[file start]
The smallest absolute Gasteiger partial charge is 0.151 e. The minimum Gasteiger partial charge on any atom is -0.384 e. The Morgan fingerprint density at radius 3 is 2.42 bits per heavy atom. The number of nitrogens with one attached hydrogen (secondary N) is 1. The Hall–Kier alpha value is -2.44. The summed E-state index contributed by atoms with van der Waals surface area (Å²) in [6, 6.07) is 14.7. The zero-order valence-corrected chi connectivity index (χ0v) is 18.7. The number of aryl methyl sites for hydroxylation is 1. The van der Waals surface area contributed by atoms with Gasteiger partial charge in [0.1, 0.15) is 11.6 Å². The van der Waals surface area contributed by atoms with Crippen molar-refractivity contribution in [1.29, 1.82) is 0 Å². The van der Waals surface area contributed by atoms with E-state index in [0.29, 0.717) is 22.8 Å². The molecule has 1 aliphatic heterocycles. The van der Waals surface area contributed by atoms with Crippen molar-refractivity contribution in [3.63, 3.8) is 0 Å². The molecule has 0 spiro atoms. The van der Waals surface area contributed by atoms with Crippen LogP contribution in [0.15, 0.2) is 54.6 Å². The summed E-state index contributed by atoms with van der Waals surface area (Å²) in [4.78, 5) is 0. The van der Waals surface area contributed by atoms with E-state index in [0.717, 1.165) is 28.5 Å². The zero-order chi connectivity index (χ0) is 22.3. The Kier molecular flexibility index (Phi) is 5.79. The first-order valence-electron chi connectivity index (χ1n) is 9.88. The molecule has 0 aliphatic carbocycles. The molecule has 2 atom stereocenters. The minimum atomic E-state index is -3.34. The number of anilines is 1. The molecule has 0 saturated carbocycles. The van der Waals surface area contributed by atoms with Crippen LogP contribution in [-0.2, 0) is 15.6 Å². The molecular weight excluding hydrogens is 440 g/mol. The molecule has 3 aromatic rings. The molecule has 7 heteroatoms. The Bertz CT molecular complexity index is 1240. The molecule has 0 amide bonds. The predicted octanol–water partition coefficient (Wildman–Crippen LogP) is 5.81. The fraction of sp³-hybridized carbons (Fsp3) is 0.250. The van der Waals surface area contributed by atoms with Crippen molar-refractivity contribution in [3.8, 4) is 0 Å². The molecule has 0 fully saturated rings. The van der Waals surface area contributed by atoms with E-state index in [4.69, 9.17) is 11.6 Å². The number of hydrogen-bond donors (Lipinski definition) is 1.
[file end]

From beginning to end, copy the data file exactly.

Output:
The smallest absolute Gasteiger partial charge is 0.151 e. The minimum Gasteiger partial charge on any atom is -0.384 e. The Morgan fingerprint density at radius 3 is 2.42 bits per heavy atom. The number of nitrogens with one attached hydrogen (secondary N) is 1. The Hall–Kier alpha value is -2.44. The summed E-state index contributed by atoms with van der Waals surface area (Å²) in [6, 6.07) is 14.7. The zero-order valence-corrected chi connectivity index (χ0v) is 18.7. The number of aryl methyl sites for hydroxylation is 1. The van der Waals surface area contributed by atoms with Gasteiger partial charge in [0.1, 0.15) is 11.6 Å². The van der Waals surface area contributed by atoms with Crippen molar-refractivity contribution in [1.29, 1.82) is 0 Å². The van der Waals surface area contributed by atoms with E-state index in [0.29, 0.717) is 22.8 Å². The molecule has 1 aliphatic heterocycles. The van der Waals surface area contributed by atoms with Crippen molar-refractivity contribution in [3.63, 3.8) is 0 Å². The molecule has 0 spiro atoms. The van der Waals surface area contributed by atoms with Crippen LogP contribution in [0.15, 0.2) is 54.6 Å². The summed E-state index contributed by atoms with van der Waals surface area (Å²) in [4.78, 5) is 0. The van der Waals surface area contributed by atoms with E-state index in [0.717, 1.165) is 28.5 Å². The zero-order chi connectivity index (χ0) is 22.3. The Kier molecular flexibility index (Phi) is 5.79. The first-order valence-electron chi connectivity index (χ1n) is 9.88. The molecule has 0 aliphatic carbocycles. The molecule has 2 atom stereocenters. The minimum atomic E-state index is -3.34. The number of anilines is 1. The molecule has 0 saturated carbocycles. The van der Waals surface area contributed by atoms with Crippen LogP contribution in [-0.2, 0) is 15.6 Å². The molecular weight excluding hydrogens is 440 g/mol. The molecule has 3 aromatic rings. The molecule has 7 heteroatoms. The Bertz CT molecular complexity index is 1240. The molecule has 0 amide bonds. The predicted octanol–water partition coefficient (Wildman–Crippen LogP) is 5.81. The fraction of sp³-hybridized carbons (Fsp3) is 0.250. The van der Waals surface area contributed by atoms with Crippen molar-refractivity contribution in [3.8, 4) is 0 Å². The molecule has 0 fully saturated rings. The van der Waals surface area contributed by atoms with E-state index in [4.69, 9.17) is 11.6 Å². The number of hydrogen-bond donors (Lipinski definition) is 1.